I believe in the resurrection of Jesus from the dead for multiple reasons. Among those reasons: it reminds me and helps me to look everywhere around me and inside me for the God who perpetually brings forth new life from death and decay. Or put in another way, Easter urges me always to hold on to the hope of new life, especially when despair seems easier.
Biblical writers offered this reminder constantly and not only with reference to the first Easter. Nearly every story in the Bible turns on the “Great Nevertheless.” Joseph was left for dead and sold into slavery; nevertheless, he prospered in Pharaoh’s household and saved the land from famine. Abraham and Sarah were far too old to have children of their own; nevertheless, Sarah bore Isaac, the firstborn of a mighty nation; the people of Israel languished as slaves in Egypt; nevertheless, God raised up Moses to lead them into freedom; Jesus was crucified and killed by the Roman Empire; nevertheless, God raised him from the dead as the first fruits of an unimaginable process of renewal and new life for the whole creation.
That’s just a short list of the many biblical stories that invite us to hope when hope seems in desperately short supply. On this Earth Day which is also Easter, I confess to finding it difficult to hold on to hope for this dear planet of God’s wondrous creation. Nearly every day, it seems, a new report emerges about how much worse our climate change catastrophe actually is—faster temperature increases; worsening CO2 emissions; sea levels rising more quickly; still more species disappearing; extreme weather events as the new normal. Despair seems not only easier than hope but more reasonable.
Right there is at least one reason to keep telling the Easter story year after year: in a world where despair seems the most reasonable course, we need to remember that God has entered the story with us, showing up among the most familiar characters, plunging into the classic plotlines as one of us, and healing our despair with a love that is stronger than death.
On this Earth Day Easter, I choose to give my heart to that story (the original meaning of that ancient Germanic verb “to believe””) and to look for Easter hope in a world of despair. Here are just three places to find that hope. There are many more! Let’s spend these great fifty days of the Easter season sharing these stories with each other and renewing our Easter commitment to Earth.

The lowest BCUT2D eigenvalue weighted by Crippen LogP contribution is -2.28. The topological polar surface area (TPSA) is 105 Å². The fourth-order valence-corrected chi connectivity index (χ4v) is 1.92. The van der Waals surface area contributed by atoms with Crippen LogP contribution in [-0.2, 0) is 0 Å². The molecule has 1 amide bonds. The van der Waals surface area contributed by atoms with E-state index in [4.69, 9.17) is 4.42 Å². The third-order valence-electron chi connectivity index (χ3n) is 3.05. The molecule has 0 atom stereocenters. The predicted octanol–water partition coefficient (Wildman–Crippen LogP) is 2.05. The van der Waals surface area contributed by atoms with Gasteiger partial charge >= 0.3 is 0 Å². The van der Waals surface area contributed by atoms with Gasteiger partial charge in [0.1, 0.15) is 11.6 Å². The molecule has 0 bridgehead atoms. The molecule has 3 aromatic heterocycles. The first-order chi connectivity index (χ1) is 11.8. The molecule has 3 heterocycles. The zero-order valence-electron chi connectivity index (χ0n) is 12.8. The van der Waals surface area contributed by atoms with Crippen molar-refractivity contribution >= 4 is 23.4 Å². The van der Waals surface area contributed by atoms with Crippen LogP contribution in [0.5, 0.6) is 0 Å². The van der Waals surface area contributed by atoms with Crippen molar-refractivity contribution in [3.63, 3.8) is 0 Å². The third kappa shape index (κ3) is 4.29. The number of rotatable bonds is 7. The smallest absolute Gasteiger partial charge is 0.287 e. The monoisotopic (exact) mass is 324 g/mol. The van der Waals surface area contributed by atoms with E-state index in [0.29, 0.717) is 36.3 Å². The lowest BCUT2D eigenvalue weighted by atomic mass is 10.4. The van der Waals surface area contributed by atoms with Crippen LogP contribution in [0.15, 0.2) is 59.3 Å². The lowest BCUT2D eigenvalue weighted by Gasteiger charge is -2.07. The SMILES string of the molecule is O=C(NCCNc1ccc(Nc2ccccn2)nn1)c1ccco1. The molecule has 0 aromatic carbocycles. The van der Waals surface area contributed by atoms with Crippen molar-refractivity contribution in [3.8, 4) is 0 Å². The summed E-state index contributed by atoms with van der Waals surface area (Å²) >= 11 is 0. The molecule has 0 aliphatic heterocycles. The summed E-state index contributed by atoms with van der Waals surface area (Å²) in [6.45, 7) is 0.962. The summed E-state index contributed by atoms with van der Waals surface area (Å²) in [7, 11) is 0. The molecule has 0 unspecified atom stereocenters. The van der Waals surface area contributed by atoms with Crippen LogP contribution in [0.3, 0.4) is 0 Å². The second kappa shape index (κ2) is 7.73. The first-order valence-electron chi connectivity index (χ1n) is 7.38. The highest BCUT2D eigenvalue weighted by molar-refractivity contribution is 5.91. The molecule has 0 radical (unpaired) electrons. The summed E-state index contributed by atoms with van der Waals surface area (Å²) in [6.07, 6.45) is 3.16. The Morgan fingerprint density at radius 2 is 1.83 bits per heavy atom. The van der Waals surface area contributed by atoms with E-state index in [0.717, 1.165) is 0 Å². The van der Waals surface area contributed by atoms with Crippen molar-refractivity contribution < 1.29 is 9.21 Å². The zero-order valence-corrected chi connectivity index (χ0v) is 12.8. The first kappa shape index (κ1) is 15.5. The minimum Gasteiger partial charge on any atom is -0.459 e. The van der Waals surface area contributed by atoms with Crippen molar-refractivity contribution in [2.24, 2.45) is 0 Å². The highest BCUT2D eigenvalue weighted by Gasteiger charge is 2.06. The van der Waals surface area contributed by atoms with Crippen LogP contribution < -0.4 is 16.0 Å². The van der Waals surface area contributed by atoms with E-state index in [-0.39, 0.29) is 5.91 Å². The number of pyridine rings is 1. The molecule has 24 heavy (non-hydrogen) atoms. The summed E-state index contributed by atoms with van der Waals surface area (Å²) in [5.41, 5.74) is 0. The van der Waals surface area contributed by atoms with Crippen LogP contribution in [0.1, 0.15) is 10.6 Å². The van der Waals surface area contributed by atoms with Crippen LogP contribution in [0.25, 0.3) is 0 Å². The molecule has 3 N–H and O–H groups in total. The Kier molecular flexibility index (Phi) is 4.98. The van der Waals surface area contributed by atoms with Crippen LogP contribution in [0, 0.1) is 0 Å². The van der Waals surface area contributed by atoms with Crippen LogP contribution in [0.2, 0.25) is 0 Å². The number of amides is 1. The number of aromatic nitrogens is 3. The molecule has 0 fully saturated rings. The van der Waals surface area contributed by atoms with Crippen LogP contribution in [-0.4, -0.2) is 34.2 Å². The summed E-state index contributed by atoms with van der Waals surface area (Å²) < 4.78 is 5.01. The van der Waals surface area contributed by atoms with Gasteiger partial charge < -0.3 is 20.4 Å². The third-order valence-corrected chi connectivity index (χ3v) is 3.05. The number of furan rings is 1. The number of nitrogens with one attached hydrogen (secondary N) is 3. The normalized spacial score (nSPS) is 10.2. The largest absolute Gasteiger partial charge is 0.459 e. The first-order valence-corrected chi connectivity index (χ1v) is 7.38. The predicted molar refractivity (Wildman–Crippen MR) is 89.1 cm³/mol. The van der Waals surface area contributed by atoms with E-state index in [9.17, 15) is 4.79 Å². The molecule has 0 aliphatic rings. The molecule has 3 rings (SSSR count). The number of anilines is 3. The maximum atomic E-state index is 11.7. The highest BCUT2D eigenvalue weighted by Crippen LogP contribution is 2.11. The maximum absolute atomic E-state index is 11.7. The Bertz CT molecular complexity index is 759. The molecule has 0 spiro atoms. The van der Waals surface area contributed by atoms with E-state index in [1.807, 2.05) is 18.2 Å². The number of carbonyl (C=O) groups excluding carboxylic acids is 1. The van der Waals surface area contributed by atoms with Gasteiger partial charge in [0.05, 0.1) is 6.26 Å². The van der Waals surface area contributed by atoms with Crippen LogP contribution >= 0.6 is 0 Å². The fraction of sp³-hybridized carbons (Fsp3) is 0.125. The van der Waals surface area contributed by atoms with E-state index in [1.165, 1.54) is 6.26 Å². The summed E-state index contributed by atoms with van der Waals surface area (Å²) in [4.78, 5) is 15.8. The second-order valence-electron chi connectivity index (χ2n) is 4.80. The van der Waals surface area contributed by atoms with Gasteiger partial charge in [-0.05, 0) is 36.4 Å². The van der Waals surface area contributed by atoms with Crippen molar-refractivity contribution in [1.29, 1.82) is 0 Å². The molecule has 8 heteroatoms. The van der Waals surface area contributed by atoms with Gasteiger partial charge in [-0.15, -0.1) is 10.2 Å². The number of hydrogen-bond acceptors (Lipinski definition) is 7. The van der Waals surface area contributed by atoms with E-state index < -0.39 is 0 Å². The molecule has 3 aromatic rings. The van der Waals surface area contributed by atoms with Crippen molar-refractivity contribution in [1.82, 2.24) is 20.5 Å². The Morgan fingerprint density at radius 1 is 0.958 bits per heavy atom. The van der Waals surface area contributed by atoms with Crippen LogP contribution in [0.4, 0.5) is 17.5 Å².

I began the season of Lent trying to come to grips with the problem of single-use plastic. And it’s a huge problem. We simply must stop using it and making it. The good news: cleanup is possible, as a remarkable story from an Indian beach can remind us.
Forests have been disappearing at an alarming rate on this planet, at exactly a time when we need more forests to scrub the air and deal with increasing carbon dioxide in the atmosphere. The good news: reforestation is possible! The story of New England’s once decimated forests, now nearly restored after 150 years, is a great story of Easter hope.
I was shocked and dismayed last year to realize that we are losing between 150 and 200 species every day on this planet, which is a rate much higher than would be true if our species weren’t around. The good news: intentional care and action can bring a species back from the brink and into thriving.
Our current climate change crisis is indeed a planetary emergency; we must treat it as such and act accordingly. And on this Easter Day devoted to the Great Nevertheless, let us act with joyful hope. God is with us in this story, and Christ is risen.